*The Feast of Weeks, or Shavuot, is a Jewish holiday, and as such follows the Jewish calendar. It’s held on the 6th and 7th days of the month Sivan. In 2013, that equals sunset on May 14 through nightfall on May 16.
The Bible discusses three holidays that all Jewish men were required to celebrate in Jerusalem: Unleavened Bread or Passover (Pesach), Weeks (Shavuot), and Tabernacles (Sukkot).
“Three times a year all your men must appear before the Lord your God at the place he will choose: at the Festival of Unleavened Bread, the Festival of Weeks and the Festival of Tabernacles.”
The Feast of Weeks took place seven weeks after Passover. In fact, the word Pentecost comes from the fact that it’s celebrated on the fiftieth day (although the Christian Pentecost is generally celebrated a few days after the Jewish Pentecost, or Feast of Weeks).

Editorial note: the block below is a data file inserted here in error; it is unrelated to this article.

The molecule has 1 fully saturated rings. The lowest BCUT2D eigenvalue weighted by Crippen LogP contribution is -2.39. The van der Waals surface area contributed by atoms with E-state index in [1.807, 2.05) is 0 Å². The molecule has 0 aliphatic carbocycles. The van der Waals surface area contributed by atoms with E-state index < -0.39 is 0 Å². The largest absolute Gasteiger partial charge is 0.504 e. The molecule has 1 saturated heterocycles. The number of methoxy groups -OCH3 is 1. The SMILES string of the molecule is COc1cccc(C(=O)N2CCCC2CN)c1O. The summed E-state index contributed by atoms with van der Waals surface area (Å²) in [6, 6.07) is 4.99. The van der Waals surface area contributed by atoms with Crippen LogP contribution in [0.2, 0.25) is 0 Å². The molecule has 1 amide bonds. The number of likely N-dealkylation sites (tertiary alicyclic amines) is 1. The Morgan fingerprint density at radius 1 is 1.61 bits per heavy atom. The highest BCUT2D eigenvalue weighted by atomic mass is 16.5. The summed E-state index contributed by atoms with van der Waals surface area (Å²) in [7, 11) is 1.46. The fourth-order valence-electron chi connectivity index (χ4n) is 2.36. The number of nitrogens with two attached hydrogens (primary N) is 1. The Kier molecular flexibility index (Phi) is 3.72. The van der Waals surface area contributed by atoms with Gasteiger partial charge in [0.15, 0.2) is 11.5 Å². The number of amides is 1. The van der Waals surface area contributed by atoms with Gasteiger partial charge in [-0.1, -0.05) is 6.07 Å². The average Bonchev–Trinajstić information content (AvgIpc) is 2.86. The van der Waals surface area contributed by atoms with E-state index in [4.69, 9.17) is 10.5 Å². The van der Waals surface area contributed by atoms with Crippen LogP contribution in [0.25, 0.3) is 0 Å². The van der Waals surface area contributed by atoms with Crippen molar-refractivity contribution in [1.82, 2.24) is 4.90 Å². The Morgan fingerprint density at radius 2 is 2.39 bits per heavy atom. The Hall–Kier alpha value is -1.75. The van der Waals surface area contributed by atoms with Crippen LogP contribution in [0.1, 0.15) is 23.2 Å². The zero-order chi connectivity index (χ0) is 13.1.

Although the Bible is not explicit about this, the festival is generally considered to commemorate when God gave Moses the Torah on Mount Sinai. It is celebrated by study, especially of the Torah, and, in ancient times, giving of the first fruits. In addition, it seems many modern celebrations involve cheese blintzes and cheesecake! Sounds good!
Deuteronomy 26 gives instructions for bringing the first fruits, including a statement to make when you bring your gifts before the altar:
“My father was a wandering Aramean, and he went down into Egypt with a few people and lived there and became a great nation, powerful and numerous. But the Egyptians mistreated us and made us suffer, subjecting us to harsh labor. Then we cried out to the Lord, the God of our ancestors, and the Lord heard our voice and saw our misery, toil and oppression. So the Lord brought us out of Egypt with a mighty hand and an outstretched arm, with great terror and with signs and wonders. He brought us to this place and gave us this land, a land flowing with milk and honey; and now I bring the first fruits of the soil that you, Lord, have given me.”